People always said good ol’ Sam Anderson knew how to make a nickel go a mile. That was a great attribute to have in a small town, Helena, in the middle of farm country in the Mississippi Delta region of extreme eastern Arkansas in the 1930s. Sam was also one of the first people to invest those nickels in communication, specifically, one of the first AM stations in that part of Arkansas. KFFA was set up by Sam and the US government in 1941, and it operated a full day’s programming of music and news.
The station made good money for Sam. In later years, his son complained that Sam never gave him an allowance despite the good living the station provided; however, Sam did allow the son to sweep up the station and empty the trash for a nickel a week. Sam had a lock on the local businesses advertising on his station, but he was always looking for another way to make a buck.
Now you have to remember that Arkansas in the 1940s still was an extremely segregated society. Blacks and whites did not intermingle in the schools or the churches or the stores. The only time a black person would be in a white person’s house would be if he or she was employed or doing some kind of work for the white person. But Sam was a smart enough businessman to realize that there were black-owned businesses whose money was just as green as the white businesses owners’ money was. So, Sam developed an idea.
He knew that lunchtime was a period when the local black population would have about an hours’ break in the middle of the day. He also knew that while they ate their lunch, many of these black citizens would listen to the radio. Sam decided to dedicate that lunchtime hour to selling advertisements to black businesses aimed specifically and targeting the black lunchtime listening audience. Almost no white businesses reached out to black-owned businesses in the south at that time. Even more, the programming that Sam decided to put on the air for that hour was what most people referred to as black music—Mississippi Delta Blues.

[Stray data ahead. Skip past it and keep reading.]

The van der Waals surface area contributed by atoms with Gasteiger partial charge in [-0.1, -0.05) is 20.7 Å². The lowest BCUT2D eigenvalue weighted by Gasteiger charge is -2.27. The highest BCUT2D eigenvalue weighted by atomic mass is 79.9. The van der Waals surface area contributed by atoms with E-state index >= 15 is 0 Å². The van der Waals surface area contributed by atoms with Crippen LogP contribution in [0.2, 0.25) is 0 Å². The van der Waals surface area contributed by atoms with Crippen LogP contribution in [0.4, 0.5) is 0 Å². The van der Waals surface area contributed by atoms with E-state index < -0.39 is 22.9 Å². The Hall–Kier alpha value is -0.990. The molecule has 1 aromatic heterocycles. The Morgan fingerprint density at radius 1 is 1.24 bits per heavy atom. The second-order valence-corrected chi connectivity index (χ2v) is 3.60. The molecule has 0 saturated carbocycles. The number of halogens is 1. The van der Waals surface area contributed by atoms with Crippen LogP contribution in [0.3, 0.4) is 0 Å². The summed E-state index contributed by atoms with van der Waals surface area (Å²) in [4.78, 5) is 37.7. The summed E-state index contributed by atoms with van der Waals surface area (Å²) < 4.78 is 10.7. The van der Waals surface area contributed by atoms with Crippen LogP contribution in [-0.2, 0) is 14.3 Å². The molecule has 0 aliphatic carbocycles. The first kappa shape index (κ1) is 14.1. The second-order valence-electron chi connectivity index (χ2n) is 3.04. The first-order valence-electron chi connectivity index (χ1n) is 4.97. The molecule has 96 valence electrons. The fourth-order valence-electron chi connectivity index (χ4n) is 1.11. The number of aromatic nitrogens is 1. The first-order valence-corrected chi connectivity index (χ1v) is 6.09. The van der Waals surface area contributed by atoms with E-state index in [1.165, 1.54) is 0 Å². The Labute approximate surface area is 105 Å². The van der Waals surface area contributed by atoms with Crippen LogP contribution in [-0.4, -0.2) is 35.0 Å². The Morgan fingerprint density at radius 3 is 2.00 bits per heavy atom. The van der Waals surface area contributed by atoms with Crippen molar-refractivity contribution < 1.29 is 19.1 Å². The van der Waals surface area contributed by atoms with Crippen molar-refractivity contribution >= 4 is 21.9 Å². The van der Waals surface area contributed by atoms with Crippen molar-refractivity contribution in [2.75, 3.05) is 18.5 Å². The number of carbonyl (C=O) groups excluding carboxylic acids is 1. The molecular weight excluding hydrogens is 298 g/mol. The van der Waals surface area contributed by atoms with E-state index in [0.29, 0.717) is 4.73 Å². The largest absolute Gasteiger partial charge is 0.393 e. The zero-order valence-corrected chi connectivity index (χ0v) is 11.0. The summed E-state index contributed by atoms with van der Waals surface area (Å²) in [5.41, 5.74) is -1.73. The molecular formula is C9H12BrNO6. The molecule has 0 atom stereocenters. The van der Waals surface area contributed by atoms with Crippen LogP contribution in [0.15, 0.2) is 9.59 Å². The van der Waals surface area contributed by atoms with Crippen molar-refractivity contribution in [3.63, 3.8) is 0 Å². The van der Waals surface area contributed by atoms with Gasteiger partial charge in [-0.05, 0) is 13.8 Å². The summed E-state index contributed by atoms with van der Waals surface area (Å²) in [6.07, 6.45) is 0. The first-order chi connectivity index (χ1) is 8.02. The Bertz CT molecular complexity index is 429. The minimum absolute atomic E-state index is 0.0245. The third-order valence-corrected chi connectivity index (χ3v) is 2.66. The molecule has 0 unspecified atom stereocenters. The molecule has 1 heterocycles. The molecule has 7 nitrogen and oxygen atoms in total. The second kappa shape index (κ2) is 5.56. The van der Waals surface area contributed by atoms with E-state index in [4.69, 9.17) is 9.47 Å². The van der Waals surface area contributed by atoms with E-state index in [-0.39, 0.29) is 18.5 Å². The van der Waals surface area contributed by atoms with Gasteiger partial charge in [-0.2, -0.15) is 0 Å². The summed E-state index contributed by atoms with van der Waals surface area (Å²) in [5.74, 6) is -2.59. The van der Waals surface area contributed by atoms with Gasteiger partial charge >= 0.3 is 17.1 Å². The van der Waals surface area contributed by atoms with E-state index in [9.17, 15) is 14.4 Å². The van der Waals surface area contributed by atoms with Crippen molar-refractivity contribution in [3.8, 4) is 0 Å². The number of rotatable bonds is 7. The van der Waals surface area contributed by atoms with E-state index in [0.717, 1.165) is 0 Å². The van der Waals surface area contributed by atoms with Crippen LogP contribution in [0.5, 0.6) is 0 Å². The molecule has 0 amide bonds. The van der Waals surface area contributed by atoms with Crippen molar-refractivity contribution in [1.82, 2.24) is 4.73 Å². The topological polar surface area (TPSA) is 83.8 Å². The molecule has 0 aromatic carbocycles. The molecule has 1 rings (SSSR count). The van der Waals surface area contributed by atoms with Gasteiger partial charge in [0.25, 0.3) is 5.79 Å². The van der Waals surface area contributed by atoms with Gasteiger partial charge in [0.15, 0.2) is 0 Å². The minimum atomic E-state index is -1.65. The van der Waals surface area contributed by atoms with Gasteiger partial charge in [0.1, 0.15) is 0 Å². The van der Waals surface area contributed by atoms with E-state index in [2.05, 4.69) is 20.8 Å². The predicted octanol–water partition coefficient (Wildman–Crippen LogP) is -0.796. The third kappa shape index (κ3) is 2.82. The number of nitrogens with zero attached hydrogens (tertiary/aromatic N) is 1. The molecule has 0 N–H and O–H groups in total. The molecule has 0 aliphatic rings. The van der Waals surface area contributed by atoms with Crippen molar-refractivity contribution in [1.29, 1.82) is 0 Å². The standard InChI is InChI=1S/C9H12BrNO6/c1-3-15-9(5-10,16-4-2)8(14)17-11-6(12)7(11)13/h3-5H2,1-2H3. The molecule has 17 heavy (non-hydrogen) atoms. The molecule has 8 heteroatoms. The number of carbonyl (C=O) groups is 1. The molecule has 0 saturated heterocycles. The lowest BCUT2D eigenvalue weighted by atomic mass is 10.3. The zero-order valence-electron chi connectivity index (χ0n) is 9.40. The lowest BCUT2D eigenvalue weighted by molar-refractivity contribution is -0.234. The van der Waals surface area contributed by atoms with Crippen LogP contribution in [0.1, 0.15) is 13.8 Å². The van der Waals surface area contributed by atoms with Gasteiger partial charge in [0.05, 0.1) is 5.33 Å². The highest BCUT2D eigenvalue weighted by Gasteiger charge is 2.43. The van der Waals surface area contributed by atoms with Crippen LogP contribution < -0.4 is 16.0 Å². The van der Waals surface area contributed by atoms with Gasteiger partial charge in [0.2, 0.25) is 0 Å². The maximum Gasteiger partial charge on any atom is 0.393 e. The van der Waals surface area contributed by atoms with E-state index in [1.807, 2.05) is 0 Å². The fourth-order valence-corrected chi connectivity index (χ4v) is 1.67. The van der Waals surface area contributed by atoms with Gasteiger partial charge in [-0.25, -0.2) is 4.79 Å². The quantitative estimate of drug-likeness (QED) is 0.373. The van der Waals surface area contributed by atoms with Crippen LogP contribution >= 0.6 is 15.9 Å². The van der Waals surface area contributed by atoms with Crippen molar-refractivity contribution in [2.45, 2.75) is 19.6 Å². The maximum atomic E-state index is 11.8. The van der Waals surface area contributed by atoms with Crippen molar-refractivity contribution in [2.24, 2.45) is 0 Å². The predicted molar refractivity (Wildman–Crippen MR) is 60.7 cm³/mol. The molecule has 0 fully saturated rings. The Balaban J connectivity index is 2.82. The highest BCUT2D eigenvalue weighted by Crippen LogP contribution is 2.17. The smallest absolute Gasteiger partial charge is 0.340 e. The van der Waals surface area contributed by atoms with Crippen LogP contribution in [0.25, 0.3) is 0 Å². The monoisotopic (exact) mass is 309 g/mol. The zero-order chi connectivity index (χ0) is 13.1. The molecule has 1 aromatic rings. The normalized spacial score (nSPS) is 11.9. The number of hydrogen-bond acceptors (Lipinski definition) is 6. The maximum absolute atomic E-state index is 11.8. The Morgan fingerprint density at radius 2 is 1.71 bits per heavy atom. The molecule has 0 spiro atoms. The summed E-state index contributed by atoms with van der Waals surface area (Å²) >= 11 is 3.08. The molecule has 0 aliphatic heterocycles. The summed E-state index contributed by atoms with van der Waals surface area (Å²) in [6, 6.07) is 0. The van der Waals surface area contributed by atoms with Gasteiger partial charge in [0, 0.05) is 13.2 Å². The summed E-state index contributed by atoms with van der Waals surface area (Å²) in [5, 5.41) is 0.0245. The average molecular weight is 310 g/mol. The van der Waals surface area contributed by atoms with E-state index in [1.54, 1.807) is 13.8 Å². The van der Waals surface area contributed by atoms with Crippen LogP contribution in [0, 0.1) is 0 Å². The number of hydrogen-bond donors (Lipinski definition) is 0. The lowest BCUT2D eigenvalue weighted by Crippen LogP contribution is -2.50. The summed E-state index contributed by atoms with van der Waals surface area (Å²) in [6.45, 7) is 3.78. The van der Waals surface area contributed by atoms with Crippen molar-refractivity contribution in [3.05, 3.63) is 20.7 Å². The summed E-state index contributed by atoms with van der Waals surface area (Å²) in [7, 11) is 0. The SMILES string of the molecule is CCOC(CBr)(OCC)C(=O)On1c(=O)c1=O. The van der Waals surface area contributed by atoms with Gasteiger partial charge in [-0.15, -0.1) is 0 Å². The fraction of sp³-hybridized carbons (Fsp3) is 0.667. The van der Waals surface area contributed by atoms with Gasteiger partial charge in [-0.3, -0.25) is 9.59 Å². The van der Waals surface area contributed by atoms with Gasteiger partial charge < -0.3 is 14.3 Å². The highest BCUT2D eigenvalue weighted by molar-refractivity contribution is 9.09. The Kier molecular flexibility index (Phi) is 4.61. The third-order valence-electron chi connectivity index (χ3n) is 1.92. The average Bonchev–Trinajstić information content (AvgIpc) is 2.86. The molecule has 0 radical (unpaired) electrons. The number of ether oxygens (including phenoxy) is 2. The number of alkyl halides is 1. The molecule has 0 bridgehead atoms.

So, for all of the day except the hour around noon, Sam’s radio station was listened to by the white population of Helena and the surrounding area. At noon, most white folks turned off their radios or switched to one of the nearby Memphis, Tennessee stations because they didn’t want to hear that Blues music. After lunch, the locals turned their radios back to KFFA.
There’s something you might already know about AM radio. The AM signal, if it is strong enough, can carry a long way. For sure, several things can interfere with AM signals—metal buildings, solar flares, and even electric lights—but some strong AM stations can be heard hundreds of miles away across open land. Sam’s station had an effective radius of 150 miles in any direction. That took the signal as far as the Mississippi Alabama State line. In fact, it was in a town in Mississippi near the Alabama State line that KFFA was heard by a young man in the early 1950s, and what he heard changed his life.
This young guy was poor, so poor that his family was looked down on by most of the other white families in the neighborhood. They were so poor that some of this young man’s friends included members of the black community, and that was a rare thing in that time and place. But what the young man heard on KFAA changed him. He made sure he listened every noon time to the Blues music that was pouring out of Sam’s radio station. He decided he wanted to learn to play that kind of black Blues music because of what he heard of KFFA.
And that happened because good ol’ Sam Anderson wanted to make more money.
You know this young blues fan as Elvis Aaron Presley.